At first my grandson was pleased he did not have to come to my house for dinner and to do homework. He began playing outdoors until dark, eating leftovers, watching a lot of television and guessing at his math and science questions. Then he failed the first math test of his life and his grades fell, just a month before the semester ended. He fell asleep on the drive to school. 

He told me to scold him about schedules and homework, and thanked me for scolding him in the past. He is angry with his mother for being ill and she is hurt by what she perceives as his rejection.

My daughter grows thinner, shaking more with chills and tremors. She's gotten the run-around from the insurance company, her doctor and the hospital so the tests she needed "tomorrow" cannot even be scheduled, a week later.

Jenny and I speak in a hit-and-run fashion about misunderstandings from the past and her fears for the future. When a memory or fear upsets her, she bolts.

It's very difficult, letting go. But I think being sick has shown me that I never really had a hold.  


Sunday, June 3, 2012

When a caretaker can't take care - part II

I take care of my sick husband, sick daughter, and my amazing grandson, but in April I lost ability to walk and then treatments on my bad knee kept me sick in bed for days.

 Injections of a gel to provide a cushion to stop bones from rubbing and chipping left my knee numb and made walking a greater challenge.

It turned out I was allergic to the iodine used to sterilize the injection site on my knee. I spent most of three weeks in bed or on the couch, curled up with a lap top or my Nook.

Becoming incapacitated is a caregiver's worse fear, but something wonderful happened.

I couldn't manage driving my daughter to her monthly doctor visit. He thought her new complaints were psychiatric when it started six months ago. He diagnosed her weight loss as anorexia, her headaches, dizziness and tremors as anxiety. He thought she wore a winter coat even as temperatures soared to get attention and accused her of daily tanning bed use to account for her discolored skin when in fact she never sought a tan from sun or artificially. 

He dismissed her complaints. He said, "If you feel that badly, you shouldn't be driving. Do you really feel that badly? I could have your drivers license suspended." She does not own a car and rarely drives my car, but she loves having a license. Meanwhile, she kept shrinking, sleeping more and more, and being increasingly restless.

Such dismissals by physicians are not uncommon when a patient comes in with a label of "psych patient" or has a history of concussions and seizures.

While I was too sick to deal with yet another confrontation with her doctor, the caseworkers who provide her home care and give her medication decided to take her to her medical clinic. Normally people see residents at her clinic, but perhaps because of her caseworkers' concerns about the symptoms, she saw a physician who oversees the residents and was given a referral for a brain scan, to see an ophthalmologist, and for extensive blood tests.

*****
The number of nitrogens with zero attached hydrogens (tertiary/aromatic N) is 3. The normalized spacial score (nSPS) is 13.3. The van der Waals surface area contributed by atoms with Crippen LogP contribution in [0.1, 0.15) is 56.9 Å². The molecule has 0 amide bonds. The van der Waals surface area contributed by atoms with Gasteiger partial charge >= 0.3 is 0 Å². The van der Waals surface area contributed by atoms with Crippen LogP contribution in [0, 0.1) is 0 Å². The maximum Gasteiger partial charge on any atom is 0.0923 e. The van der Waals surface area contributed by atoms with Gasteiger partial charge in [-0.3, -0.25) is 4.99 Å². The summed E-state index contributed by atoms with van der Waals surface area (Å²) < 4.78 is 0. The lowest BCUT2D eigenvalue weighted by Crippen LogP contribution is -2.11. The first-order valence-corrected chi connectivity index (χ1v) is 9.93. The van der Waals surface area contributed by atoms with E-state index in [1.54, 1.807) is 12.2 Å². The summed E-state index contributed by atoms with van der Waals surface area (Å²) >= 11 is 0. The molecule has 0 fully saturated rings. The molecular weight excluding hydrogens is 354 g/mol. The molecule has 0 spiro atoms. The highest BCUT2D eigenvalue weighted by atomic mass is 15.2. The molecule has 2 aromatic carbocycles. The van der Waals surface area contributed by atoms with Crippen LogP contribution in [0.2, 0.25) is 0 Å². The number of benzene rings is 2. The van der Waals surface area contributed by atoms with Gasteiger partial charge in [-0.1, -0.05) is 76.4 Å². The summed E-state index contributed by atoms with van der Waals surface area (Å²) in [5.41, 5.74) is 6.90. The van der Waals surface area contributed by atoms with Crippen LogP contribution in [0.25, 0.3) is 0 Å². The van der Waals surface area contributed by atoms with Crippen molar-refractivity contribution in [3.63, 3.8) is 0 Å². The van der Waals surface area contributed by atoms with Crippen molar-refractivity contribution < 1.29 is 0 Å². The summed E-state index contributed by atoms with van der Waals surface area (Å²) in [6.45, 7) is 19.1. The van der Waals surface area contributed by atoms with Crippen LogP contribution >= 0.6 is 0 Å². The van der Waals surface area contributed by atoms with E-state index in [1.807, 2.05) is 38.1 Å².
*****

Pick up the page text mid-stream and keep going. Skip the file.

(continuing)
A friend took her to the hospital for the tests, because I was still not feeling well. As sometimes happens, after an hour long wait she was informed that the insurance company hadn't been contacted by the doctor's office so the insurance company could pre-approve the tests and now their offices were closed.

I would have been angry about the mix-up in light of the urgency, and then mad at myself for being upset over something we encounter fairly frequently when tests are ordered. Waking up from a nap to hear about it wasn't upsetting at all, because Jennifer said, "The important thing is someone will try to find out what's wrong with me, and I'm not sick as a sign of being crazy. It's something they can fix when they find out what it is!" 

I'm relieved for the help received when I found myself helpless.

Wednesday, May 30, 2012

When a Caregiver Can't Give Care - Part 1

I should have remembered the tipping point into physical danger.

If a medical crisis with a loved one leads to 24 hours without sleep, I'm likely to suffer an injury to my exhausted body that never happens to an alert person. A stupid, absurd accident like falling down a stairway on a toy poodle, then sliding across the landing floor on the puppy puddle it was coming upstairs to warn me about as I was running downstairs for medication to lower my daughter's fever.

So if I've been up all night I refuse to drive in the morning, even to an Urgent Care Center or hospital. I also refuse to climb stairs, or to walk within six feet of anything that rocks, sways or is suspended from a ceiling. I will sleep in a waiting room chair in front of strangers even while a loved one is being taken for a cat scan or in critical condition.

In February, my husband attempted to make a bacon sandwich while I was interning at the  Oakland Press. He only claimed hunger that evening, but at bedtime he pointed to a square burn the size of the pancake griddle on the kitchen floor.

"Had a little accident," he mumbled. "Are you mad?"

"Are you hurt?"

"Of course not," he said, but when I asked how it happened, he said he suffered a dizzy spell, then fell against the griddle handle, which burned the floor.

My face turned hot, hands trembled. "How did you spill hot bacon grease without burning yourself?"